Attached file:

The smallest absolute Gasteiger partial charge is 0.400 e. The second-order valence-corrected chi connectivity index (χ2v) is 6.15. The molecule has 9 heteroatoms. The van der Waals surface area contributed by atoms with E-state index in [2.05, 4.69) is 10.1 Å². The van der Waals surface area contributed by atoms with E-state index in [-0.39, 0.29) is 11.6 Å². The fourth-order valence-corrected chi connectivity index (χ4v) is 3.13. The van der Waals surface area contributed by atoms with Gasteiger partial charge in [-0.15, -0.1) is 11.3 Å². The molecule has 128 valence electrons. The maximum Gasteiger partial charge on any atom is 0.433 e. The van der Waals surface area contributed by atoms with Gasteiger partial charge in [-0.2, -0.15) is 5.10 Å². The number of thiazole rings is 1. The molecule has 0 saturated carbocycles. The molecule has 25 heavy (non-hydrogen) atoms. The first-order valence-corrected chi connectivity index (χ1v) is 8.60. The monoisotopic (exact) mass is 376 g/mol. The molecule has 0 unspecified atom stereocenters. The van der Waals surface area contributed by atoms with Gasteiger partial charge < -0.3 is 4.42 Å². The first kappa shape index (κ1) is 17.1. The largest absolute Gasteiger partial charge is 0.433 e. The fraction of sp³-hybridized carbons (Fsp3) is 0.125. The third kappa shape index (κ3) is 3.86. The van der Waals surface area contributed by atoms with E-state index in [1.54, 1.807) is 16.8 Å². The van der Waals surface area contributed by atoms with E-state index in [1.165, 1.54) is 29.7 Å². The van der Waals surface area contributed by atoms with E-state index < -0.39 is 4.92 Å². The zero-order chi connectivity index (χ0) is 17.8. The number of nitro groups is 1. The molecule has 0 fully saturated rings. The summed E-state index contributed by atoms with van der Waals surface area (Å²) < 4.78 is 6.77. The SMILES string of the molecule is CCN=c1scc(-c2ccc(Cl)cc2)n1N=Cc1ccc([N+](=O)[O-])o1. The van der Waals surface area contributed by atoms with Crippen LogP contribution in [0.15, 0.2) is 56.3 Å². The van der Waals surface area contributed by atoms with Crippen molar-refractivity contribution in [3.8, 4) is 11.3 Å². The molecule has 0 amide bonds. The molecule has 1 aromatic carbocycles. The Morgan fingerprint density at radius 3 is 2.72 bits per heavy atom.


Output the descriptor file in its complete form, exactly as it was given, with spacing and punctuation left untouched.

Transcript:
The smallest absolute Gasteiger partial charge is 0.400 e. The second-order valence-corrected chi connectivity index (χ2v) is 6.15. The molecule has 9 heteroatoms. The van der Waals surface area contributed by atoms with E-state index in [2.05, 4.69) is 10.1 Å². The van der Waals surface area contributed by atoms with E-state index in [-0.39, 0.29) is 11.6 Å². The fourth-order valence-corrected chi connectivity index (χ4v) is 3.13. The van der Waals surface area contributed by atoms with Gasteiger partial charge in [-0.15, -0.1) is 11.3 Å². The molecule has 128 valence electrons. The maximum Gasteiger partial charge on any atom is 0.433 e. The van der Waals surface area contributed by atoms with Gasteiger partial charge in [-0.2, -0.15) is 5.10 Å². The number of thiazole rings is 1. The molecule has 0 saturated carbocycles. The molecule has 25 heavy (non-hydrogen) atoms. The first-order valence-corrected chi connectivity index (χ1v) is 8.60. The monoisotopic (exact) mass is 376 g/mol. The molecule has 0 unspecified atom stereocenters. The van der Waals surface area contributed by atoms with Gasteiger partial charge < -0.3 is 4.42 Å². The first kappa shape index (κ1) is 17.1. The largest absolute Gasteiger partial charge is 0.433 e. The fraction of sp³-hybridized carbons (Fsp3) is 0.125. The third kappa shape index (κ3) is 3.86. The van der Waals surface area contributed by atoms with E-state index in [1.54, 1.807) is 16.8 Å². The van der Waals surface area contributed by atoms with E-state index in [1.165, 1.54) is 29.7 Å². The van der Waals surface area contributed by atoms with E-state index < -0.39 is 4.92 Å². The zero-order chi connectivity index (χ0) is 17.8. The number of nitro groups is 1. The molecule has 0 fully saturated rings. The summed E-state index contributed by atoms with van der Waals surface area (Å²) < 4.78 is 6.77. The SMILES string of the molecule is CCN=c1scc(-c2ccc(Cl)cc2)n1N=Cc1ccc([N+](=O)[O-])o1. The van der Waals surface area contributed by atoms with Crippen LogP contribution in [0.15, 0.2) is 56.3 Å². The van der Waals surface area contributed by atoms with Crippen molar-refractivity contribution in [3.8, 4) is 11.3 Å². The molecule has 0 amide bonds. The molecule has 1 aromatic carbocycles. The Morgan fingerprint density at radius 3 is 2.72 bits per heavy atom.